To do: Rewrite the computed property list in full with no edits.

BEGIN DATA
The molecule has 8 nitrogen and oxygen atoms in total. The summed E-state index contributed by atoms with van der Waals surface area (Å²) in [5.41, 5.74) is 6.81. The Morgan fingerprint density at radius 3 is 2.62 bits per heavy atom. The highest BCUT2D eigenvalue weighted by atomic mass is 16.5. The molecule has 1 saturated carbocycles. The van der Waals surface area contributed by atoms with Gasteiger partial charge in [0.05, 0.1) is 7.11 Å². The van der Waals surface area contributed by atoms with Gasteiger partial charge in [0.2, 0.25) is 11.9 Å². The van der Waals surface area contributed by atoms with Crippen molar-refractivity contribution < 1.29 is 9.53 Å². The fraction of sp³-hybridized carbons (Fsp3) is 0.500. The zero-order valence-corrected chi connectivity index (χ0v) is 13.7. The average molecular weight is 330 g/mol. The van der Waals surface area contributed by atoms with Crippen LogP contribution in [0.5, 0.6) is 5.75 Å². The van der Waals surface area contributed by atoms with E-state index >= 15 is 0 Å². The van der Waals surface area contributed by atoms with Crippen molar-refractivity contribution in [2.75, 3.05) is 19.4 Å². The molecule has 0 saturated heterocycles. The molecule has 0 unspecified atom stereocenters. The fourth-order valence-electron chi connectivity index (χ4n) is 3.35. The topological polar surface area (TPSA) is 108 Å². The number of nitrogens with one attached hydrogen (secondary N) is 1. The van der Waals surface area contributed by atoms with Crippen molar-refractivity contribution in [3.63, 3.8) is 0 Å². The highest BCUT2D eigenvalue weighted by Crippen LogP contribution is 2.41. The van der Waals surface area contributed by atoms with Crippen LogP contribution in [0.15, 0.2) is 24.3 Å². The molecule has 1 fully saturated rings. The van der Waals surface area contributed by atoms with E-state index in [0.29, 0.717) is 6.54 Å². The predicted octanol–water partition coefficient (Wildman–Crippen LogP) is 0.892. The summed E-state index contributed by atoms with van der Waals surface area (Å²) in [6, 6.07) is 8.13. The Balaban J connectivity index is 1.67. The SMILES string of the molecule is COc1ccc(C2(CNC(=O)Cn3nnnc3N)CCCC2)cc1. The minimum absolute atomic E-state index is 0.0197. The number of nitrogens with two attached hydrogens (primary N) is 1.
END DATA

The molecule has 8 nitrogen and oxygen atoms in total. The summed E-state index contributed by atoms with van der Waals surface area (Å²) in [5.41, 5.74) is 6.81. The Morgan fingerprint density at radius 3 is 2.62 bits per heavy atom. The highest BCUT2D eigenvalue weighted by atomic mass is 16.5. The molecule has 1 saturated carbocycles. The van der Waals surface area contributed by atoms with Gasteiger partial charge in [0.05, 0.1) is 7.11 Å². The van der Waals surface area contributed by atoms with Gasteiger partial charge in [0.2, 0.25) is 11.9 Å². The van der Waals surface area contributed by atoms with Crippen molar-refractivity contribution < 1.29 is 9.53 Å². The fraction of sp³-hybridized carbons (Fsp3) is 0.500. The zero-order valence-corrected chi connectivity index (χ0v) is 13.7. The average molecular weight is 330 g/mol. The van der Waals surface area contributed by atoms with Crippen LogP contribution in [0.5, 0.6) is 5.75 Å². The van der Waals surface area contributed by atoms with E-state index >= 15 is 0 Å². The van der Waals surface area contributed by atoms with Crippen molar-refractivity contribution in [2.75, 3.05) is 19.4 Å². The molecule has 0 saturated heterocycles. The molecule has 0 unspecified atom stereocenters. The fourth-order valence-electron chi connectivity index (χ4n) is 3.35. The topological polar surface area (TPSA) is 108 Å². The number of nitrogens with one attached hydrogen (secondary N) is 1. The van der Waals surface area contributed by atoms with Crippen molar-refractivity contribution in [3.63, 3.8) is 0 Å². The highest BCUT2D eigenvalue weighted by Crippen LogP contribution is 2.41. The van der Waals surface area contributed by atoms with Crippen LogP contribution in [0.15, 0.2) is 24.3 Å². The molecule has 1 fully saturated rings. The van der Waals surface area contributed by atoms with E-state index in [0.29, 0.717) is 6.54 Å². The predicted octanol–water partition coefficient (Wildman–Crippen LogP) is 0.892. The summed E-state index contributed by atoms with van der Waals surface area (Å²) in [6, 6.07) is 8.13. The Balaban J connectivity index is 1.67. The SMILES string of the molecule is COc1ccc(C2(CNC(=O)Cn3nnnc3N)CCCC2)cc1. The minimum absolute atomic E-state index is 0.0197. The number of nitrogens with two attached hydrogens (primary N) is 1.